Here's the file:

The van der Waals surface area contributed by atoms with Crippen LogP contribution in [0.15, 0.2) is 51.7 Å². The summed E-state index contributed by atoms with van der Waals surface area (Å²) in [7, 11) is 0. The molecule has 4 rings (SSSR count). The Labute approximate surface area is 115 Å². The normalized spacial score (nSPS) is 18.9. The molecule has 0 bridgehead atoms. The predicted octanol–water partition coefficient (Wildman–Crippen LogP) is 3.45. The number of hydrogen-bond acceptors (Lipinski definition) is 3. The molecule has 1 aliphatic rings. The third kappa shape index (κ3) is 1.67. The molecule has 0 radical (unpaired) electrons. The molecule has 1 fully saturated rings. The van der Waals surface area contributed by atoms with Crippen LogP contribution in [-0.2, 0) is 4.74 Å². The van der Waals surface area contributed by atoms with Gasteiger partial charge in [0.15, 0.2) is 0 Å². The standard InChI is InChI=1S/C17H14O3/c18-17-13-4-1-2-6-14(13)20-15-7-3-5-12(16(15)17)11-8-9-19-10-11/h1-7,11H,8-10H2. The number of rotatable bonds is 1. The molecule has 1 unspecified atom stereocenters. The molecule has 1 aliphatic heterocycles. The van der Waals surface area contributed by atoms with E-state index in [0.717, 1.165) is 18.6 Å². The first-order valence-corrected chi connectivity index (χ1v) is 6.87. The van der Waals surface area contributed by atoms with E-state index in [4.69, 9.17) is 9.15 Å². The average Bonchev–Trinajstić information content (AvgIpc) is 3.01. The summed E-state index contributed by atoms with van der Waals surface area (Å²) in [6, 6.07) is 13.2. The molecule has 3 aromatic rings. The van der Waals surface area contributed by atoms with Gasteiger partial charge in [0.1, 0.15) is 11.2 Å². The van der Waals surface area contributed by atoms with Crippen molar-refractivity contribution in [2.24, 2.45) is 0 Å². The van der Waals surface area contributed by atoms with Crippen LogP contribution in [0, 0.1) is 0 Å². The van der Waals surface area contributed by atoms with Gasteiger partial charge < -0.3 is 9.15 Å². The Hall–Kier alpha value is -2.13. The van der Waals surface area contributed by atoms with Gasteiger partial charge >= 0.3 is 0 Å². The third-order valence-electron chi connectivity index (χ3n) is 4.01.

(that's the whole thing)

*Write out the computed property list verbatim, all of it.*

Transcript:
The van der Waals surface area contributed by atoms with Crippen LogP contribution in [0.15, 0.2) is 51.7 Å². The summed E-state index contributed by atoms with van der Waals surface area (Å²) in [7, 11) is 0. The molecule has 4 rings (SSSR count). The Labute approximate surface area is 115 Å². The normalized spacial score (nSPS) is 18.9. The molecule has 0 bridgehead atoms. The predicted octanol–water partition coefficient (Wildman–Crippen LogP) is 3.45. The number of hydrogen-bond acceptors (Lipinski definition) is 3. The molecule has 1 aliphatic rings. The third kappa shape index (κ3) is 1.67. The molecule has 0 radical (unpaired) electrons. The molecule has 1 fully saturated rings. The van der Waals surface area contributed by atoms with Crippen LogP contribution in [-0.2, 0) is 4.74 Å². The van der Waals surface area contributed by atoms with Gasteiger partial charge in [0.15, 0.2) is 0 Å². The standard InChI is InChI=1S/C17H14O3/c18-17-13-4-1-2-6-14(13)20-15-7-3-5-12(16(15)17)11-8-9-19-10-11/h1-7,11H,8-10H2. The number of rotatable bonds is 1. The molecule has 1 unspecified atom stereocenters. The molecule has 1 aliphatic heterocycles. The van der Waals surface area contributed by atoms with E-state index in [0.717, 1.165) is 18.6 Å². The first-order valence-corrected chi connectivity index (χ1v) is 6.87. The van der Waals surface area contributed by atoms with E-state index in [4.69, 9.17) is 9.15 Å². The average Bonchev–Trinajstić information content (AvgIpc) is 3.01. The summed E-state index contributed by atoms with van der Waals surface area (Å²) in [6, 6.07) is 13.2. The molecule has 3 aromatic rings. The van der Waals surface area contributed by atoms with Gasteiger partial charge in [0.1, 0.15) is 11.2 Å². The van der Waals surface area contributed by atoms with Crippen molar-refractivity contribution in [2.24, 2.45) is 0 Å². The van der Waals surface area contributed by atoms with Crippen LogP contribution in [0, 0.1) is 0 Å². The van der Waals surface area contributed by atoms with Gasteiger partial charge < -0.3 is 9.15 Å². The Hall–Kier alpha value is -2.13. The van der Waals surface area contributed by atoms with Gasteiger partial charge >= 0.3 is 0 Å². The third-order valence-electron chi connectivity index (χ3n) is 4.01.